In “Strange Birds” the music darkens as we see Alice walking through dark woods and discovering a bird with a shovel beak digging holes. She backs up and bumps into a bird with a bird cage body, that house two chicks. The music is playful and darts off with silliness as the chicks’ escape, flee, followed by their crazed mother. She catches them, swallows them, and a musical kerplop supports their drop from her mouth into the cage. Next, we see an owl with an accordion-like body flying, propelled by sliding strings and an accordion effect. She then encounters birds with hammer head beaks and pencil head beaks. Silly horns support their antics as they fashion a series of signs which say; “Don’t Step on the Momeraths”. When she says “Momeraths” hair topped gummy-legged creatures spring to life supported ascending xylophone wonderment. Scurrying strings carry them forward where they reveal a forest path. Alice is delighted, and her comforting theme carries her onward. A bass pizzicato supports her discovery of a dog, with a broom head sweeping away the forest path ahead of her. He wipes clean the path ahead and behind as he departs.

“Very Good Advice” reveals Alice is despondent, and sits on a rock, with her telling herself to stay put until someone finds her. But then she realizes that no one knows she is here and despairs. Ethereal wordless mixed voices support tenderly until 0:26, when we flow into the song, with vocals by Kathryn Beaumont. Her vocals are tinged with sadness and feelings of hopelessness as she begins to weep, supported by the ethereal wordless mixed chorus. Soon all the strange birds of this forest are also weeping as the mixed chorus sings a tender, sympathetic reprise. In “Whom Did You Expect” the Cheshire cat reappears ethereally, joined by playful woodwinds and strings, which offer a sardonic reprise of the song’s melody as he warns her of the queen. We close with musically with faux regality as he opens a portal, which reveals a castle in the distance. She enters a hedge labyrinth, hears men singing, and looks over the hedge to see card men painting white roses with red paint. We flow into the happy-go-lucky song “Painting the Roses Red”, vocals by The Melo Men and Kathryn Beaumont. At 1:36 we segue into “March of the Cards” a wonderful score highlight. Fanfare reale resound as card men with spears march in formation approach. Her painting companions yell “The Queen!” and they, along with Alice, prostrate themselves. A vibrant horn propelled marcia festivo buttressed with whistling, carries the queen’s arrival as they parade with precision marching.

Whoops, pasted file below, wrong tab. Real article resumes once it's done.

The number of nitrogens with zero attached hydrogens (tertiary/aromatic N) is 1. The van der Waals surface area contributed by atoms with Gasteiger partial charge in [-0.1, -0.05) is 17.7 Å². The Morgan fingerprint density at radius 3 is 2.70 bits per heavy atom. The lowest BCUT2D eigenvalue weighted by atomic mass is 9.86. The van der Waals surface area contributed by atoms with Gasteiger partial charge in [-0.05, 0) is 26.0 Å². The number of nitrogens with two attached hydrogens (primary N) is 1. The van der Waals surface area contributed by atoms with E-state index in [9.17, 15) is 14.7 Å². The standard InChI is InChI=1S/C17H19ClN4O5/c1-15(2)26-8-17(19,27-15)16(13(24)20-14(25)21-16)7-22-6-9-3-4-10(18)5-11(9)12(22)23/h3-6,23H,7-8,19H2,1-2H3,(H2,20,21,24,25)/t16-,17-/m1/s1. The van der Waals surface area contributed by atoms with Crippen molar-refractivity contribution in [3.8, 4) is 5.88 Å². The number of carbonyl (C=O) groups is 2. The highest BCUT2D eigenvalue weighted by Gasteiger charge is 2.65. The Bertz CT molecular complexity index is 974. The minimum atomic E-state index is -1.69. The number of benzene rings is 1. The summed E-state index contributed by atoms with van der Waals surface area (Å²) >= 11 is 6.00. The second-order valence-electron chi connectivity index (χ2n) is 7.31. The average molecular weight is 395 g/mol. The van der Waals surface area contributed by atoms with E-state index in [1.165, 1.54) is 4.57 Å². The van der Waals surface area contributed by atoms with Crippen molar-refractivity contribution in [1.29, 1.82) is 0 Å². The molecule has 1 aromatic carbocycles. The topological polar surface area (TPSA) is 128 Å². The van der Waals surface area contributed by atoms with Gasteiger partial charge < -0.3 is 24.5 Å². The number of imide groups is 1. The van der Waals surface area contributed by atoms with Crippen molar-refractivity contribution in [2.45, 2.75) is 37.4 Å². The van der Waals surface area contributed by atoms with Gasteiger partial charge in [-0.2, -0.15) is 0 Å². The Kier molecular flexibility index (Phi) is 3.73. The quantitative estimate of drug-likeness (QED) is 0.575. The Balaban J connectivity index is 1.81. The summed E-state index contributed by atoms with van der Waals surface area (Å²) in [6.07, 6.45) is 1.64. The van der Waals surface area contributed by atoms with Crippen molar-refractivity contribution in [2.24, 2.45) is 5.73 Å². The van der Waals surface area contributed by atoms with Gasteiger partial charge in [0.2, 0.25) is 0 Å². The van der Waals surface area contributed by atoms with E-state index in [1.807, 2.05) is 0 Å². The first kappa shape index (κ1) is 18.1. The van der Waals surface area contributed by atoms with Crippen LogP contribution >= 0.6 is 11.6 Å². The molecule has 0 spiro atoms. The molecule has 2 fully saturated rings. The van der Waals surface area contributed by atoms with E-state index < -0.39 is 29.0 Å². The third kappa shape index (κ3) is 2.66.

“The Queen of Hearts” opens with silly bugling by the white rabbit. Lyrical woodwinds usher in the arrival of the big, mannish, and corpulent queen, with fanfare joining as the effeminate, diminutive and cowardly king is also announced. At 0:21 we segue darky into Who’s Been Painting My Roses Red?” as the queen sees the recently painted roses and begins walking angrily towards them supported by a plodding marcia sinistri. She uproots the rose tree and begins singing with overt menace the song, vocal by Verna Felton; She orders the three card men beheaded and they are carried off with men’s chorus taking up the song. The queen then shouts out, “Silence!”

“A Little Girl” reveals Alice’s introduction to the imperious queen. As Alice is reminded of etiquette, a dichotomous musical narrative unfolds with Alice supported by deferential strings and woodwinds tenero, and the queen empowered by harsh horns imperioso. The queen asks if Alice plays croquet, to which she answers, yes, your majesty, and at 0:58 we segue atop fanfare into “Let the Game Begin” propelled by trilling woodwinds and frenetic strings as we see the card men shuffling themselves, dealing themselves out on the lawn, and then forming arches. In the film a vibrant musical narrative unfolds using the “Painting the Roses Red” song melody as the queen selects a stork for her mallet and little hedgehogs are delivered by the rabbit to use as balls. The hedgehog is rolled off by the king before she can strike it and frenetic, racing strings animato propel it along the course as we see the card men shifting to ensure it passes directing through them. It passes through the first half of the course successfully, and we conclude with celebratory fanfare. The queen takes in the applause celebrating her great shot with the “Painting the Roses Red” melody rendered as a festive danza della vittoria. She takes her second shot to complete the course and the trilling woodwinds and frenetic strings reprise as we see the card men shifting to ensure it passes directing through them. However, this time one card man slips and the hedgehog fails to pass under him, which elicits dire horns as the queen shouts; “Off with his head!” Slapstick ‘Mickey-mousing’ unfolds using fanfare and “Painting the Roses Red” song melody as the bird mallet refuses to cooperate with Alice. She manages to strike the hedgehog and frenetic strings and trilling woodwinds propel his roll along the course, with each card man moving to ensure it misses. At 1:07 we come to an orchestral crashing halt as the hedgehog crashes into a tree. At 1:12 we segue into “I Warn You Child” as woodwinds delicato interplay with the queen’s imperious fanfare as the mischievous Cheshire cat returns to confound Alice with his antics.